- Historic Sites
The Obsequious Bow
The Story Behind the Picture That Shocked America
August/September 1978 | Volume 29, Issue 5
Stratton then refused to have anything to do with the “confession.” He would not read it. Yes, he was told, he would read it. He would be stood up before a political rally at the stadium filled with the citizenry, and he would tell what he had done; and then he would repeat it before a group of intellectuals. He refused. They badgered him all morning, apparently wanting him willing; he still refused. Finally they compromised. He could taperecord it.
Yes, there was a way, the frustrated Rabbit stormed. Stratton’s cell door was opened, and through it stepped an old acquaintance. Vegetable Vie, the torture expert, stood before them dramatically, silently, wearing his silly hat. In his hands were lengths of cargo strap and sets of manacle cuffs. Now you have a choice, Stratton was told. He knew with sinking heart and disgust that he had been seriously outfoxed again. In a last defiant gesture out of fear and anger, he told his captors they could make him tape, but they could not make him read any “confession” in public nor could they make him appear in public. He was fluent, he blustered, in French and Spanish and English. He would tell whatever audience they put him in front of exactly what had been done to him. They could kill him afterward, they could kill him on the spot where he spoke, but he would tell of his torture and that the “confession” was false.
Taping was scheduled for March 4.
“Here are three military types that I never saw before [or since] sitting there with a tape recorder with earplugs on so they hear at the head what you’re saying on the tape, and then they start taping it. I realize we’ve got real English speakers here now, not the clowns I’ve been used to working with. So what’s my choice? My choice was [to record the whole thing in a complete monotone]. And that was, to a certain measure, a success because those who heard it, my friends, … my own family, were convinced that that was not my voice, that that was not me. And I tried to make it absolutely without any inflection whatsoever.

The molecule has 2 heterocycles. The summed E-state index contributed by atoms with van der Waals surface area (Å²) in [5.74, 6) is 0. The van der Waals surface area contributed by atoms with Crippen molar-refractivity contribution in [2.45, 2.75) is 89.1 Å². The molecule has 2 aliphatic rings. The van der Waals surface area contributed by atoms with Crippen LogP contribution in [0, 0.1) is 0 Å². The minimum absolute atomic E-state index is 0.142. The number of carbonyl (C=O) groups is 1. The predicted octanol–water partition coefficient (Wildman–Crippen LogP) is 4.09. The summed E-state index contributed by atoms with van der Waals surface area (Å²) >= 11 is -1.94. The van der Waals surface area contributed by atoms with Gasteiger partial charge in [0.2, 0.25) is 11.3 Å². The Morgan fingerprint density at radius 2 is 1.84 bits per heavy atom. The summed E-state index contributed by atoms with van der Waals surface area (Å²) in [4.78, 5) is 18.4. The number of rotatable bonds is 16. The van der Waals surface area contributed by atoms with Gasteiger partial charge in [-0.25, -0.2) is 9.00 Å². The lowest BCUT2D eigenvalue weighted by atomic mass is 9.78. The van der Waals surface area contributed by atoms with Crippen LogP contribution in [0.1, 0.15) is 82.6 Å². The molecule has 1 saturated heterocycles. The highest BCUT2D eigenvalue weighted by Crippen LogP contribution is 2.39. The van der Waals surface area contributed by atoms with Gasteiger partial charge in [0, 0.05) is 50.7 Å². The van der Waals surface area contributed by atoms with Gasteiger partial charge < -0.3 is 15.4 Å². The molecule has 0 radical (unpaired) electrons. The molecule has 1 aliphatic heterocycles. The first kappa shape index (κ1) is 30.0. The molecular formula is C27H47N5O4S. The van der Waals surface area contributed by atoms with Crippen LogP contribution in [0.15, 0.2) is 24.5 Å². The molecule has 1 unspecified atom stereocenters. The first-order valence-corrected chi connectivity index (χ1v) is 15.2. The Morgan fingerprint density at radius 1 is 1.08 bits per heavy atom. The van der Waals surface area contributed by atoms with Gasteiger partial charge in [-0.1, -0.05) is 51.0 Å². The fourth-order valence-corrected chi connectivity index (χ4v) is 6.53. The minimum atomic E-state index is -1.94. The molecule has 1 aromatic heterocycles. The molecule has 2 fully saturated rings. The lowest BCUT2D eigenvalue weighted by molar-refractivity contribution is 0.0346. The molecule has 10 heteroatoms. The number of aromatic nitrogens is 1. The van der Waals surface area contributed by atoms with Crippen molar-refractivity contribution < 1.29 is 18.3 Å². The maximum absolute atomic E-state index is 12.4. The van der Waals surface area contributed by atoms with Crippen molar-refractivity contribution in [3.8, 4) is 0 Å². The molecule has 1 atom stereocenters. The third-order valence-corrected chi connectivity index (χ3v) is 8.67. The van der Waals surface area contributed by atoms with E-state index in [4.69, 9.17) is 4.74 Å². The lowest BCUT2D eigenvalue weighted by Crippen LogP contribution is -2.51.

“…And at that point was the germ of [the idea that] I will appear to have been doped or under the influence of something. That was the germ right there, sitting there taping, realizing these guys were listening to it, that they spoke perfect English, because they would correct me, every mistake that I made, and erase the tape and start over. It took all afternoon to tape it.
“The night we finished taping, they said, okay, you are going to see a group of intellectuals downtown, and in the Orient, it is the custom that you will bow. In the prison system the definition of a salute was a ninety-degree bow to the ducks, to the chickens, the VC and everybody else.
“So, they said, now we will practice bowing. They said, ‘Bow!’ And I bowed at ninety degrees.
“‘Oh, no! You do a fifteen-degree bow. Now, bow prettily, bow prettily,ᰱ and this went on for about a half-hour. And this is where the germ of this thing starts growing, sitting there talking in a monotone, and then the bowing practice.”
On March 6 Lee Lockwood had taken breakfast and was walking through the lobby of his hotel ”… and in through the door came the foreign press aide. …” ‘Oh, Mr. Lockwood,’ he said, ‘I have some wonderful news for you!’ And I said I was certainly ready for some wonderful news because until then I hadn’t had much. And he said: ‘Today you are going to be able to interview American prisoners of war as you have requested. I can’t give you any further details right now, but you must stay in your hotel…where we can reach you.’
“That’s the way he put it. ‘Today you are going to be able to interview American prisoners of war’—plural—‘as you have requested.’”
Lockwood passed the time in his room. Bobby Salas, a Cuban photographer, knocked and entered.
“Hey, did you hear about the press conference?” Salas asked.
“What press conference?”
“They’re going to have a press conference this afternoon. You’d better come. Rumor is they’re going to have an American POW there.”
Lockwood found that confusing. Why would they have a press conference like that the same day he was to do his interviewing? Perhaps, somehow, they were connected.
He mulled this over awhile. Then came the word, by telephone, that he was to get ready; a car would be sent for him. He loaded his cameras with film and cleaned and checked the lenses. He put a new cassette in his tape recorder, and he waited.
At the Zoo, Stratton’s morning had been routine, not that there was ever much variation in solitary confinement. But at lunchtime a trio of turnkeys entered his cell carrying a basin of water and a razor.
“Now you shave.”
“I said, Tm not going to shave.’ And they said, well, you must shave and all this routine. They slapped me around a little bit, and said, ‘Shave!’ And finally two guys held me by the hair and one of the gooks started to shave me.
“Well, first of all, it’s an old razor and the blade must have been invented in 1890 and in use ever since, you know? But the guy did a beautiful job and left me with a complete razor burn all over my face which added to my physical appearance. They suited me up; said I looked thin so they got me a double set of sweaters, which was beautiful, put the set of pajamas over me, got me a set of socks from somewhere and put them on me (and I never saw them again after that day) and put a pair of go-aheads [sandals] on my feet.